The Hornets will still struggle with the Heat in the playoffs the following season as LeBron will win his second NBA title. Bryant in his eighteenth season will still be a force with averages of 27.9 points, 5.4 rebounds and 4.6 assists. But thankfully the Clippers bottomed out this season and so happened to win the NBA Lottery, and with it the Hornets are able to select Kentucky phenom Anthony Davis.
With the Davis selection Bryant would be a member of a Charlotte Hornets squad going through a miniature rebuild and will still be a lower seed in the Eastern as Davis grows through his rookie growing pains but still shows tons of potential. But, the Hornets general manager knows that this team has untapped potential going forward and wants to build around Bryant for his final hurrah and in the 2013-14 season the Hornets will look like this:
With this squad, Bryant will arguably play with the greatest Hornets team of all time. Bryant (18 points, 4.5 rebounds, 3.0 assists) and Holiday (14.3 points, 4.2 rebounds, 7.9 assists) both remain healthy throughout the season and form a dynamic backcourt and Bryant passes the torch to the Hornets future in Anthony Davis, who doesn’t disappoint with 20.8 points, 10.0 rebounds and 2.8 blocked shots. The bench unit is also lethal with sixth man Tyreke Evans averaging 14.5 points, 4.7 rebounds and 5.0 assists and the long range shooting of Gordon and Anderson also provide scoring off the bench for Charlotte. This Hornets squad would easily steamroll through the Eastern Conference and challenge San Antonio in the NBA Finals for the 2013-14 season and win Bryant’s third NBA title in Charlotte. The team would repeat as Eastern Conference Champions in the 2014-15 but would fall to Stephen Curry and the Golden State Warriors.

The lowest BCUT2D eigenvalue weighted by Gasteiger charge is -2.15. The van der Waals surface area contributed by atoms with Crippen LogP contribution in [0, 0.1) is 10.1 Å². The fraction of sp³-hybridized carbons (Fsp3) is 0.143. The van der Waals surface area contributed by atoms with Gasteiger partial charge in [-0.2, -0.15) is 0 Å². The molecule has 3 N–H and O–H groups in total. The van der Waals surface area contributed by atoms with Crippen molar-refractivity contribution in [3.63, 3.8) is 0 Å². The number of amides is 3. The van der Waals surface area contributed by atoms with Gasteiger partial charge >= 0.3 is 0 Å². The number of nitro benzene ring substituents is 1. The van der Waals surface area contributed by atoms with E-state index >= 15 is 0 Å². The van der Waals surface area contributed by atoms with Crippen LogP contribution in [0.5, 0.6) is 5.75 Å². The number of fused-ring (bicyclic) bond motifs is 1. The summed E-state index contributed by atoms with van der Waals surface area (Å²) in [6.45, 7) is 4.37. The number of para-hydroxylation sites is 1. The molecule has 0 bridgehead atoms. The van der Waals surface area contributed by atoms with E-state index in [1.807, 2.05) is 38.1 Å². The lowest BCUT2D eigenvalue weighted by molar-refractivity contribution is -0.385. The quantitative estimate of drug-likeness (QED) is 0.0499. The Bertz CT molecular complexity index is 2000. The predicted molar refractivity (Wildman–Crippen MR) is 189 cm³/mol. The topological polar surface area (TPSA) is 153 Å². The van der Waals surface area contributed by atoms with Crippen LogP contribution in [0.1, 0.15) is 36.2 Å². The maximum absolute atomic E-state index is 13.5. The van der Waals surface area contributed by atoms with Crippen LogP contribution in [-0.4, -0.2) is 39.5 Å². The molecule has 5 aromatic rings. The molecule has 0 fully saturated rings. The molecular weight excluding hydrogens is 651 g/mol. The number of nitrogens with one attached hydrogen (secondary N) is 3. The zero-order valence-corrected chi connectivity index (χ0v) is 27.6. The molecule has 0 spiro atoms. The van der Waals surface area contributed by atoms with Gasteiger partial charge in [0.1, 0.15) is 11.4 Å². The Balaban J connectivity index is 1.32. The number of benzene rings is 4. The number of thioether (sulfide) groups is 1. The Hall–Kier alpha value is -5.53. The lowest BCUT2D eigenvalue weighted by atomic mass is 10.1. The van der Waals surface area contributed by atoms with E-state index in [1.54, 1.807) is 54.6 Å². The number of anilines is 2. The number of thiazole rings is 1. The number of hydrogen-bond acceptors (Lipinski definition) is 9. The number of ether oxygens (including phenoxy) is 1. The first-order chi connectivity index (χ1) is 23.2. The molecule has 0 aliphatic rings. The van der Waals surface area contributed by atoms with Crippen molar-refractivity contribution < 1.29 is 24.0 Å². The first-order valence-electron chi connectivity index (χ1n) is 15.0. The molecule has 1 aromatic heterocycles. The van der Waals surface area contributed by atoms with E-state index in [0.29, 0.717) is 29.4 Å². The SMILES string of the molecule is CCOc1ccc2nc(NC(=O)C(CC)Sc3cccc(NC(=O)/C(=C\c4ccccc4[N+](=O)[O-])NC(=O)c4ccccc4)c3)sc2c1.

Finally, in the 2015-16 season Kobe Bryant announces that after twenty long years in the NBA playing exclusively for the Charlotte Hornets that this season will be his last. And the team does not disappoint as they advance to the Eastern Conference Finals and eventually fall to the Cleveland Cavaliers in a tightly contested seven series. Bryant finishes his final season with averages of 17.6 points, 4.5 rebounds and 3.2 assists and his career averages are 25.0 points, 5.2 rebounds, and 4.7 assists. Bryant will go down as the greatest Hornet of all time and one of the greatest players at his position ever.
In all seriousness, congratulations to Kobe Bryant for a spectacularly amazing career with the Los Angeles Lakers and all the accolades he has received are beyond well deserved. Most of all there will never be quite another NBA player like him. His scoring, his tenacity, his grit, his fire, his swagger, there is no player besides Bryant's idol and Hornets owner Michael Jordan that can match him. He is without a doubt the greatest Los Angeles Laker of all time and in another timeline Bryant possibly led the Charlotte Hornets to the same level of greatness.